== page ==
Canada has deported four Trinidadians, two who this week completed
a jail sentence for plotting terrorist attacks and two believed
to be their close associates.
The ex-convicts are Barry Adams, alias Tyrone Cole, 49, and
Wali Muhammad, alias Robert Johnson, 49, who were believed
to be members of Jammat al Fuqra, a Pakistan-based terrorist
The militant religious sect is reputed to advocate the purification
of the Muslim religion through violence.
The men had been imprisoned in 1994 for conspiring to set
off bombs in a Hindu temple and a cinema in Toronto.
After serving their full sentence without parole, they were
deported on Wednesday afternoon along with Dominican Republic-born
Amir Mohammed Ahmed, alias Caba Jose Harris, 62, the third
man convicted for involvement in the terror plot.
Canada Border Services Agency communications manager Anna
Pape, in a telephone interview from Mississagua, Ontario,
yesterday, said the three were deported with a police escort
after serving 12 years in a federal penitentiary.
Pape told the Guardian the men had been arrested in October
1991 while trying to enter Canada from the United States
at the Niagara Falls border on Rainbow Bridge.
Media reports state that during a search of their car, Canadian
border guards discovered bomb-making materials and detailed
plans to simultaneously set off two explosives at a Hindu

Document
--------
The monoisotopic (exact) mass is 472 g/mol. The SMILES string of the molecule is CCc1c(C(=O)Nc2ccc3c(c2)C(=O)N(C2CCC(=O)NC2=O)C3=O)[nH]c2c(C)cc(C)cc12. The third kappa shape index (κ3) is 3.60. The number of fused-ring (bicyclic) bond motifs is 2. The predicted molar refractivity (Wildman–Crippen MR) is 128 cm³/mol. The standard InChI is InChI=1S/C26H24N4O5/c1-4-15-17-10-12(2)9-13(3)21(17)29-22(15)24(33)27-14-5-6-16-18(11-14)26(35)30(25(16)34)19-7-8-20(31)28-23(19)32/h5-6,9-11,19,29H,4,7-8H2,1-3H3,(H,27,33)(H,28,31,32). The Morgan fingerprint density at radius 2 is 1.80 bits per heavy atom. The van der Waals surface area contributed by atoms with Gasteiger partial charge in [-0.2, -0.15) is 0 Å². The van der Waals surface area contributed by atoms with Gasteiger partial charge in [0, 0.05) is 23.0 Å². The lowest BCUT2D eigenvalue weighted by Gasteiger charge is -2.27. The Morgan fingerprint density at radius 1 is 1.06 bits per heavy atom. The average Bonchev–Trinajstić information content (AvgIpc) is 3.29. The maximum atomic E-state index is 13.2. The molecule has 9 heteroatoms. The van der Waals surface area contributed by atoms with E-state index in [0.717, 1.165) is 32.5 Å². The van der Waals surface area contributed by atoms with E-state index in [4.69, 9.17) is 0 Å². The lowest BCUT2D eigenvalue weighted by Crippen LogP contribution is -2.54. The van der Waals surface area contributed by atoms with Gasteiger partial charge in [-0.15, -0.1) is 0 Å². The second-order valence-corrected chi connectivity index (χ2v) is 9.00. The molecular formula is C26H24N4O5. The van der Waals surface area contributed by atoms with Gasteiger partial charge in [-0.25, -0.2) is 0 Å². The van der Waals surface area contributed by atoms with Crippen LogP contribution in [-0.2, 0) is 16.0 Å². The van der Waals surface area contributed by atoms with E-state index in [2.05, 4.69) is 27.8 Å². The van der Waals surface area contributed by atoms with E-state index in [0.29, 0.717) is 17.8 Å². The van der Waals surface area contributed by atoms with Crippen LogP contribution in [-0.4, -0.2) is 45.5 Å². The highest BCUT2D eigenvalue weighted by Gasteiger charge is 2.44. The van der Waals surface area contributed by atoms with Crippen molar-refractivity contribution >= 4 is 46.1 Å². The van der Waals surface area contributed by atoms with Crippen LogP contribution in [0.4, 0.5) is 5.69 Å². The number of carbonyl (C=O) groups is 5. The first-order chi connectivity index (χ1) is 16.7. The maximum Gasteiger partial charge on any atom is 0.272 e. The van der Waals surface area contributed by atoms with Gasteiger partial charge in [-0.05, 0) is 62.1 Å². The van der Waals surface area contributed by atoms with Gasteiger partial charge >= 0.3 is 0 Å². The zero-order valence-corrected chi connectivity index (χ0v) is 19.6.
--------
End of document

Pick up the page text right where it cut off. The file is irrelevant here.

temple on Yonge Street and a Hindu movie theatre in east-end
The 1993 trial revealed their plan was to place pipe bombs
next to natural gas lines and set them off at a time when
both buildings would have been heavily occupied.
According to the Montreal Gazette, A terrorism expert
who testified during the trial theorised the intent of the
bombings was to send a message in support of the Muslim state
of Kashmirs struggle for independence from India.
Prosecutors claimed the three had been living in Texas under
aliases for several years before attempting to carry out their
In their defence, the men claimed they were preparing a documentary
video for Muslims in Kashmir.
They were convicted in 1994 of conspiracy to commit mischief
and endanger lives.
Just months before Adams, Muhammad and Ahmed reached their
statutory release dates on April 11, 2002, Correctional Service
Canada placed them under a special detention order, which
meant they could be held for their entire sentence.
The detention orders were reviewed annually and each time
the National Parole Board decided to maintain their incarceration.
the Jammat al Fuqra
THE Jammat al Fuqra was founded in the 1980s by a Kashmiri,
Shaikh Mubarik Ali Gilani, who once traveled often to the
US and the Caribbean to recruit members from Pakistani immigrant
According to reports, the fundamentalist group has attacked
Hindus and Muslims regarded as heretics.
American officials believe the group was behind 11 murders
and firebombings in the United States in 1998.